Jeffery, I do not believe that Birmingham, surrounding communities or Jefferson County are any more or less racist than the other locations and racism existed long before the founding of these communities you mention. Certainly, the desire for safe neighborhoods, better education, self-determination, as well as other honorable motives, also played a role in the founding and continuation of these communities. There are good and honorable people of all colors living in these communities today attempting to live a good life, not just a bunch of racists. One would think that would be obvious. The wonderful opportunities and projects you have created here should attest to that.

  14. Robert Parker says:

    *Thank you, Mr Bayer, for publicly suggesting an idea that could help remove many of the obstacles holding our area back from it’s potential. Your well respected business success lends credence to your idea. More than anything, we need prominent businessmen and women, and their companies, to be vocal in their forward-looking ideas, and in their recognition that our current Balkanized government organization is a major, deep-rooted cause of our community-wide troubles. I’d love to see a body formed to explore your idea, and similar ones, to provide a public forum for the brave discussion of these concepts. Controversy usually comes from facing difficult issues like the ones lurking beneath the pessimism expressed by even those who realize the merits of your idea. The only solution is to bravely face the poor decisions of past area leaders and voters, if we care for its future and vitality.

  15. George Munchus says:

    Jeffrey:

    You cannot just leave out the 30 plus cities located in Jefferson County for obvious reasons.
    They make up the government body so include  us all.

    Peace,GM

  16. David Orange, Jr. says:

    This is an elegant solution. Ending the duplication of services is one great point. Eliminating occupational taxes is another. Buckminster Fuller said that old systems are replaced because people stop using them in favor of better systems. Merging Birmingham and Jefferson County government would create a far better system than the status quo and it can be done without the support of the suburban communities. Once those communities see how much better the combined system is, they might recognize the benefits of eliminating their own duplication of services and join the better system, or continue as they are. We would still have a better overall system than we currently have.

    The question is how to implement it.

  17. George Munchus says:

    *The City of Birmingham and Jefferson County have a partnership for animal control can you believe that? What sort of services are we talking about to merge? The occupational tax is deductible on our tax returns. The city and the county needs these tax revenue to operate I assume?

    They are 1 percent city and 1/2 of 1 percent county. NO big deal in terms of a tax!!

    Peace,GM   

  18. Evan D says:

    We need competence in local government first. There is better way of hiring the best, most qualified minds.

    99% of voters ( who show up) don’t have a clue . Its like throwing darts.

    We need professional voters who are qualified to hire the best people to manage Birmingham and Jefferson County !

  19. Pat Trammell says:

    “What is not said out loud is the affluent suburban communities were created for racial separation and continue today for the same reason.”

    I live in one of those communities, and I don’t believe that.  Everyone wants to live in a safe, prosperous community with good schools and amenities.  Race doesn’t have a damn thing to do with it.  I appreciate your thoughts Jeffrey, but as a middle class white Southerner, I am very tired of being blamed for a) Slavery, b) the Civil War, and c) the failure of the City of Birmingham.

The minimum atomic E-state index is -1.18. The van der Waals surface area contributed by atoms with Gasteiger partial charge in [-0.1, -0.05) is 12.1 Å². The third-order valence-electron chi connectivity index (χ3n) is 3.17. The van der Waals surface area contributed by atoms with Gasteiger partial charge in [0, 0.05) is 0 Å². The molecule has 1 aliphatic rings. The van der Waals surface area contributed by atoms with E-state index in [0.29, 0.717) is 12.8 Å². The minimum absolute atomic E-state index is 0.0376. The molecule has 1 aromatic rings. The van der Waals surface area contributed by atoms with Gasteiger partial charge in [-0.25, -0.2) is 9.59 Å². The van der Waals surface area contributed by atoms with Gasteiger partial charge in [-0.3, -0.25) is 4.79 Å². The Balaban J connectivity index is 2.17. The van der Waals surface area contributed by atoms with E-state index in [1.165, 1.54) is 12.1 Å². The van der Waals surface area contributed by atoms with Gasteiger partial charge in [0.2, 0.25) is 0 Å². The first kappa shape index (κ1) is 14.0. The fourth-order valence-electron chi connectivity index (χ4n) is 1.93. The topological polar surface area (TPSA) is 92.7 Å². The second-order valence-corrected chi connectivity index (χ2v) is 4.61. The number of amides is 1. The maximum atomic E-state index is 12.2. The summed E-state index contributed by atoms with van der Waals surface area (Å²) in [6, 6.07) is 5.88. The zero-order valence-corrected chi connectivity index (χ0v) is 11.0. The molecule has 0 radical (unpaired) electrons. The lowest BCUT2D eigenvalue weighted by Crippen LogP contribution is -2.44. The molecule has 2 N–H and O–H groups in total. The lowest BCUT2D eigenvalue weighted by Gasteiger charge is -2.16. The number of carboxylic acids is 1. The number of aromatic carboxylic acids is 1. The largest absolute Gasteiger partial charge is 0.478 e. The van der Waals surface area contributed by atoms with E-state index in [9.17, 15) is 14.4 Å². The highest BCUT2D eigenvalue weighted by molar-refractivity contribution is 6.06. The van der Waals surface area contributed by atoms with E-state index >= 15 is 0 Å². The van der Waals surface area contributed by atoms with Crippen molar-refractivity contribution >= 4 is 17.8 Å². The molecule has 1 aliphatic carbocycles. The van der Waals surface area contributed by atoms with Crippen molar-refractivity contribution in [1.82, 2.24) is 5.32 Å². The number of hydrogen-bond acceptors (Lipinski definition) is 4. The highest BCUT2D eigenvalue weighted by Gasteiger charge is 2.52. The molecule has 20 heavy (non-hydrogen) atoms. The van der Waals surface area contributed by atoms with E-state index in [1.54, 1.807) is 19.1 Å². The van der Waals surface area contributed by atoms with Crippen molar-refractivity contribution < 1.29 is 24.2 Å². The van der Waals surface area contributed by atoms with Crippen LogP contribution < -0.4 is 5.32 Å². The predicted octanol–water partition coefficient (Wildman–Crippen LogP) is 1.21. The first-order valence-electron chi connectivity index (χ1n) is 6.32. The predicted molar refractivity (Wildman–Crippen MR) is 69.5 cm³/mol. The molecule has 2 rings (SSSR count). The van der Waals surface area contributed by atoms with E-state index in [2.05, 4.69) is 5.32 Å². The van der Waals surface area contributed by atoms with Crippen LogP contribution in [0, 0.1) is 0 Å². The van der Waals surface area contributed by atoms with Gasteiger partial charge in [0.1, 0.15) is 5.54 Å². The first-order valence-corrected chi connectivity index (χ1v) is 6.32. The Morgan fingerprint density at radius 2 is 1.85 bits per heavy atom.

As George Munchus says above, you cannot and should not discount the other communities.  If you do, you are turning your back on the very regional cooperation you champion.  I believe those who do divide the world (and our community, however you define it, which from your post appears not to be anyone but Birmingham proper) along racial lines would be the biggest boosters of such a plan as you propose.

    It is certainly creative thinking, and I admire that and appreciate the ability to participate in meaningful dialogue about our region.

     

     

  20. Michael Panepento says:

    *Interesting idea Jeff.  Like you,  I have traveled all over the country for many years and been fortunate to watch other cities grow. We can & should learn from others. There are plenty of successful templates out there for urban renewal & governmental reform. Yes,  Birmingham is somewhat unique as is each city, but that does not mean we cannot adapt, come up with a plan that will work for our unique set of issues and overcome the problems.

    The power is always in a group. This idea should be discussed at many levels. The inputs and results could be invaluable to our area’s future

  21. Glenn Rhodes says:

    I’m new to BHM and first learned about the ‘too many fire chefs’ issue and local government consolidation effort at the the 2014 AL Economic Forecast Panel. Having attended the Univ of Chicago and now a resident of MTN BRK, consolidation seems the obvious path to growth. How do residents best get involved? Does the effort have a #twitter hash? Thanks!

    • David Sher says:

      Glenn, so good to hear from you. Almost everyone says they think it is a good idea to do some kind of government consolidation. But almost always follow up by saying it would be impossible to implement. I’m asking people to sign up for wwww.ComebackTown.com newsletter so when there’s an opportunity for action we would be able mobilize. Please spread the word to as many people as possible. There is no #twitter hash, but please feel free to do so. Thanks.

Leave a Reply

Your email address will not be published. Required fields are marked *

You may use these HTML tags and attributes: <a href="" title=""> <abbr title=""> <acronym title=""> <b> <blockquote cite=""> <br> <cite> <code> <del datetime=""> <dd> <dl> <dt> <em> <i> <img alt="" align="" border="" class="" height="" hspace="" longdesc="" vspace="" src="" style="" width=""> <ins datetime="" cite=""> <li> <ol> <p> <q cite=""> <strike> <strong> <sub> <sup> <u> <ul>